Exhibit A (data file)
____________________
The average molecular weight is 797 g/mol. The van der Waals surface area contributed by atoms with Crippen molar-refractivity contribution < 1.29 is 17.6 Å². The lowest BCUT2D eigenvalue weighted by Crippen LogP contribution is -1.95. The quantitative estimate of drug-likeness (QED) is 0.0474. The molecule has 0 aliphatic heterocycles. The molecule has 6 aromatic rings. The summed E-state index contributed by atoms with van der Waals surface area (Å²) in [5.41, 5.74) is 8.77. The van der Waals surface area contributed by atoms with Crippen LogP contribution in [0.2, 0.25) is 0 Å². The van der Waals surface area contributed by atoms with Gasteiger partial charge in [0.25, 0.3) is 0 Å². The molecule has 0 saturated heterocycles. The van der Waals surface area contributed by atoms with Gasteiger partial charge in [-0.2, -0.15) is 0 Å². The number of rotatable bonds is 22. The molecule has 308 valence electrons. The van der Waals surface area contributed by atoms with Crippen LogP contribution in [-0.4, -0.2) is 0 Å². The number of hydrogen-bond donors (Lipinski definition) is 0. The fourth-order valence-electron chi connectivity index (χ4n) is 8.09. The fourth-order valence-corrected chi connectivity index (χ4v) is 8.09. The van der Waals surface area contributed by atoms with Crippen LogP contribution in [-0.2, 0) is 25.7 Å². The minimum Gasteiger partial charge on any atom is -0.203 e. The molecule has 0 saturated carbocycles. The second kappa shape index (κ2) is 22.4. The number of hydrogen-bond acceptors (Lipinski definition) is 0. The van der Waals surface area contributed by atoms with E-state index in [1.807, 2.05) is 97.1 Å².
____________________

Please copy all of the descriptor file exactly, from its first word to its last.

The average molecular weight is 797 g/mol. The van der Waals surface area contributed by atoms with Crippen molar-refractivity contribution < 1.29 is 17.6 Å². The lowest BCUT2D eigenvalue weighted by Crippen LogP contribution is -1.95. The quantitative estimate of drug-likeness (QED) is 0.0474. The molecule has 0 aliphatic heterocycles. The molecule has 6 aromatic rings. The summed E-state index contributed by atoms with van der Waals surface area (Å²) in [5.41, 5.74) is 8.77. The van der Waals surface area contributed by atoms with Crippen LogP contribution in [0.2, 0.25) is 0 Å². The van der Waals surface area contributed by atoms with Gasteiger partial charge in [0.25, 0.3) is 0 Å². The molecule has 0 saturated heterocycles. The van der Waals surface area contributed by atoms with Gasteiger partial charge in [-0.2, -0.15) is 0 Å². The number of rotatable bonds is 22. The molecule has 308 valence electrons. The van der Waals surface area contributed by atoms with Crippen LogP contribution in [-0.4, -0.2) is 0 Å². The number of hydrogen-bond donors (Lipinski definition) is 0. The fourth-order valence-electron chi connectivity index (χ4n) is 8.09. The fourth-order valence-corrected chi connectivity index (χ4v) is 8.09. The van der Waals surface area contributed by atoms with Crippen LogP contribution in [-0.2, 0) is 25.7 Å². The minimum Gasteiger partial charge on any atom is -0.203 e. The molecule has 0 saturated carbocycles. The second kappa shape index (κ2) is 22.4. The number of hydrogen-bond acceptors (Lipinski definition) is 0. The van der Waals surface area contributed by atoms with E-state index in [1.807, 2.05) is 97.1 Å².